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Explore the EstateThe Garden

The Fountains



The reign of water

Even more so than the planted architectural patterns and the groves, water in all its forms is the favoured ornament of ‘French-style’ gardens: water cascading in some groves, water spraying from fountains, the calm water of the vast sheets of artificial lakes reflecting the sky and the light such as the Water Parterre and the Grand Canal.

Latona fountain

Inspired by Ovid’s Metamorphoses, the Latona fountain illustrates the legend of Apollo’s mother and Diana protecting her children against the insults of the peasants of Lycia, and calling on Jupiter to avenge them. He heard their plea and transformed them into frogs and lizards.
The central marble group sculpted by the Marsy brothers represents Latona and her children.

The group was originally placed on a rock in 1670. It was surrounded by six frogs emerging partly from the water, and twenty-four others around the fountain on the lawn. The goddess then looked towards the Château. This arrangement was modified by Jules Hardouin-Mansart between 1687 and 1689. The rock was replaced on a concentric marble base and the Latona group henceforth gazes towards the Grand Canal. The Latona fountain is prolonged by a parterre holding the two lizard pools.

The Latone bassin is being restored. Follow live the restoration.

Bacchus Fountain

Also called the Autumn fountain, it is the same size as the three other fountains dedicated to the seasons and near the Royal Walk. Bacchus, a figure of Roman mythology, teaches the cultivation of the vine throughout the world. The god of wine and drunkenness, he symbolises the harvest and is surrounded by small satyrs, half child and half goat.

Mirror Fountain

Louis XIV commissioned the Mirror fountain around 1702. Built facing the King’s Garden, the sculpture with two dragons framing the pool was entrusted to Jean Hardy. Installed on three levels, it leads to three paths and four antique-style statues, including one of Apollo.

Saturn Fountain

In perfect symmetry with the Flora fountain, the Saturn fountain, located in the south end, was sculpted by François Girardon and symbolises the season of winter. Saturn is seated on a throne in the centre, surrounded by small cupids, on an island studded with shellfish.

The Apollo Fountain

A fountain (the Swans Fountain) already existed her from 1636, under the reign of Louis XIII, which Louis XIV decorated with the impressive and celebrated group in gilded lead representing Apollo on his chariot. The work of Tuby, after a drawing by Le Brun, it is inspired by the legend of Apollo, the Sun gold and emblem of the king. Tuby produced this monumental group between 1668 and 1670 at the Manufacture des Gobelins, and it was then transported to Versailles and installed and gilded the following year.

Flora Fountain

Located at the crossroads of several Groves, including the Queen’s Grove, the fountain of Flora, Roman goddess of flowers, gardens and spring, symbolises the first season of the year. Sculpted by Tuby, she is represented with a crown of flowers in the centre of the fountain.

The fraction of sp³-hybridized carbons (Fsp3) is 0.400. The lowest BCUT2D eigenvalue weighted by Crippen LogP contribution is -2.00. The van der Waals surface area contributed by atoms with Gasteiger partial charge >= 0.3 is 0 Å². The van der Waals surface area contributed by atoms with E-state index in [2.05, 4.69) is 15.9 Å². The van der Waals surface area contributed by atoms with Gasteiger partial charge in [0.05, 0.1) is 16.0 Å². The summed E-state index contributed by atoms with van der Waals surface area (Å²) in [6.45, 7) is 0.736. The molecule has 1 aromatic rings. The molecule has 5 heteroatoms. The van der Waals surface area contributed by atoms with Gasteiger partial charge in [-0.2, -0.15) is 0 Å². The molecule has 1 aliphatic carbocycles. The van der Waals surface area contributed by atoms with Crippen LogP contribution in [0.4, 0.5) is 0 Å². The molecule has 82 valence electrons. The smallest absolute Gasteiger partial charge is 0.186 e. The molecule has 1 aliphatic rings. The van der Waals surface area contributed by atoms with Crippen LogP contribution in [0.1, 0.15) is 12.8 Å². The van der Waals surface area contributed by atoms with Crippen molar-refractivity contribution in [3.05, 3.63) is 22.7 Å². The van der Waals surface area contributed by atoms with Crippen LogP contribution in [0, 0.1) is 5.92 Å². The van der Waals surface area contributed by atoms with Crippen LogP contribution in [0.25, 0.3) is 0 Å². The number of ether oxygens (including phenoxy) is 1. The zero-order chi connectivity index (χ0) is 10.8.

Ceres Fountain

The square Ceres Fountain was laid out between 1672 and 1679 by Thomas Regnaudin, after a drawing by Charles Le Brun. Ceres, the Roman goddess of harvests and corn, is seated on a bed of corn stalks, accompanied by cornflowers and roses. Symbolising summer, the fountain forms a set with those of Bacchus, Flora and Saturn who represent the three other seasons.

The Neptune Fountain

The Neptune fountain was built under the direction of Le Nôtre between 1679 and 1681, and was then called the “Pool below the Dragon” or the “Fir Tree Pool”. Jacques-Ange Gabriel slightly modified the pool area and, in 1740, the sculptural decoration was installed. Three group: Neptune and Amphitrite, Proteus and the Ocean god by Jean-Baptise Lemoyne. The new fountain, officially opened by Louis XV, aroused admiration for the number, the force and the variety of the jets of water playing over the lead sculptures. It features ninety-nine water effects that compose an extraordinary aquatic spectacle.

The Dragon Fountain

The Water Path begins with the half-moon of the Dragon Fountain which depicts one of the episodes of the legend of Apollo: the Python snake killed by an arrow shot by the young Apollo. The reptile is surrounded by dolphins and Cupids armed with bows and arrows riding on swans. The principal water jet rises twenty-seven metres into the air. On either side of this fountain restored in 1889, paths lead to the two Groves, France Triumphant and the Three Fountains in the west.

The Nymphs’ Bath

Receiving the overflow of the water from the Pyramid fountain, the cascade known as the Bath of Diana’s Nymphs is adorned with low relief carvings of which the best known, cast in lead and previously gilded, and located on the supporting wall, is a work by Girardon (1668-1670). The others are works by Le Gros, Le Hongre and Magnier.

The Pyramid Fountain

Executed by the sculptor François Girardon from a drawing by Charles Le Brun, the Pyramid in the centre of the fountain took three years to build. It consists of four superimposed lead bowls supported by lead tritons, dolphins and crayfish.

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